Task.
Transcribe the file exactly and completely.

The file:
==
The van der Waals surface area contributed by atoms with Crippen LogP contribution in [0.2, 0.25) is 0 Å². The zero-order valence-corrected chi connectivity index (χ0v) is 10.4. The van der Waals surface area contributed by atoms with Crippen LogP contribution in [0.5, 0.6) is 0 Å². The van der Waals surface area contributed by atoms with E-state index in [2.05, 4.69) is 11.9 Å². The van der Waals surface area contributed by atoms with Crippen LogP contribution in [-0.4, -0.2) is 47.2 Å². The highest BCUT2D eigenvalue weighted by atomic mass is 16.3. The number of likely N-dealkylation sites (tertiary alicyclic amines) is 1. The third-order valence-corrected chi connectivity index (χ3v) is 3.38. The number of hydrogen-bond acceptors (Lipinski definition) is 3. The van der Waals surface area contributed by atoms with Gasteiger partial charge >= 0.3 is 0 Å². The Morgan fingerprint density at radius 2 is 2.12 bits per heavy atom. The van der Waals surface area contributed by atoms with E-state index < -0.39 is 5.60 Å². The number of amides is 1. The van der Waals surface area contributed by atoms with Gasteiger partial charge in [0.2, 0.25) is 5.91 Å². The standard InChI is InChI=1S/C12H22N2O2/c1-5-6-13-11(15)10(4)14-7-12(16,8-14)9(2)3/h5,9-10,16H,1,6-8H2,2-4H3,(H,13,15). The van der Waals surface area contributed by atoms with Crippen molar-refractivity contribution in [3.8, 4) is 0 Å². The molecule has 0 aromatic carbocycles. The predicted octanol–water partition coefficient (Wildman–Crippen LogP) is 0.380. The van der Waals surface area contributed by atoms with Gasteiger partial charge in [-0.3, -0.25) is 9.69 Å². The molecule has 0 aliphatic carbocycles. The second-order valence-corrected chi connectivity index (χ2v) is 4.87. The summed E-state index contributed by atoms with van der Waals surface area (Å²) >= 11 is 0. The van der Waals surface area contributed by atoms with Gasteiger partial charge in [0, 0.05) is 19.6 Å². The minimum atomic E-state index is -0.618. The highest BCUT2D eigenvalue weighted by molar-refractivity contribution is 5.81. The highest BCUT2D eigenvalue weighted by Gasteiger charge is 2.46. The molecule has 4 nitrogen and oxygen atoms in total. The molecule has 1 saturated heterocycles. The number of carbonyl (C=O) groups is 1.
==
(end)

The van der Waals surface area contributed by atoms with Crippen LogP contribution in [0.2, 0.25) is 0 Å². The zero-order valence-corrected chi connectivity index (χ0v) is 10.4. The van der Waals surface area contributed by atoms with Crippen LogP contribution in [0.5, 0.6) is 0 Å². The van der Waals surface area contributed by atoms with E-state index in [2.05, 4.69) is 11.9 Å². The van der Waals surface area contributed by atoms with Crippen LogP contribution in [-0.4, -0.2) is 47.2 Å². The highest BCUT2D eigenvalue weighted by atomic mass is 16.3. The number of likely N-dealkylation sites (tertiary alicyclic amines) is 1. The third-order valence-corrected chi connectivity index (χ3v) is 3.38. The number of hydrogen-bond acceptors (Lipinski definition) is 3. The van der Waals surface area contributed by atoms with Gasteiger partial charge >= 0.3 is 0 Å². The Morgan fingerprint density at radius 2 is 2.12 bits per heavy atom. The van der Waals surface area contributed by atoms with E-state index < -0.39 is 5.60 Å². The number of amides is 1. The van der Waals surface area contributed by atoms with Gasteiger partial charge in [0.2, 0.25) is 5.91 Å². The standard InChI is InChI=1S/C12H22N2O2/c1-5-6-13-11(15)10(4)14-7-12(16,8-14)9(2)3/h5,9-10,16H,1,6-8H2,2-4H3,(H,13,15). The van der Waals surface area contributed by atoms with Crippen molar-refractivity contribution in [3.8, 4) is 0 Å². The molecule has 0 aromatic carbocycles. The predicted octanol–water partition coefficient (Wildman–Crippen LogP) is 0.380. The van der Waals surface area contributed by atoms with Gasteiger partial charge in [-0.3, -0.25) is 9.69 Å². The molecule has 0 aliphatic carbocycles. The second-order valence-corrected chi connectivity index (χ2v) is 4.87. The summed E-state index contributed by atoms with van der Waals surface area (Å²) >= 11 is 0. The van der Waals surface area contributed by atoms with Gasteiger partial charge in [0, 0.05) is 19.6 Å². The minimum atomic E-state index is -0.618. The highest BCUT2D eigenvalue weighted by molar-refractivity contribution is 5.81. The highest BCUT2D eigenvalue weighted by Gasteiger charge is 2.46. The molecule has 4 nitrogen and oxygen atoms in total. The molecule has 1 saturated heterocycles. The number of carbonyl (C=O) groups is 1.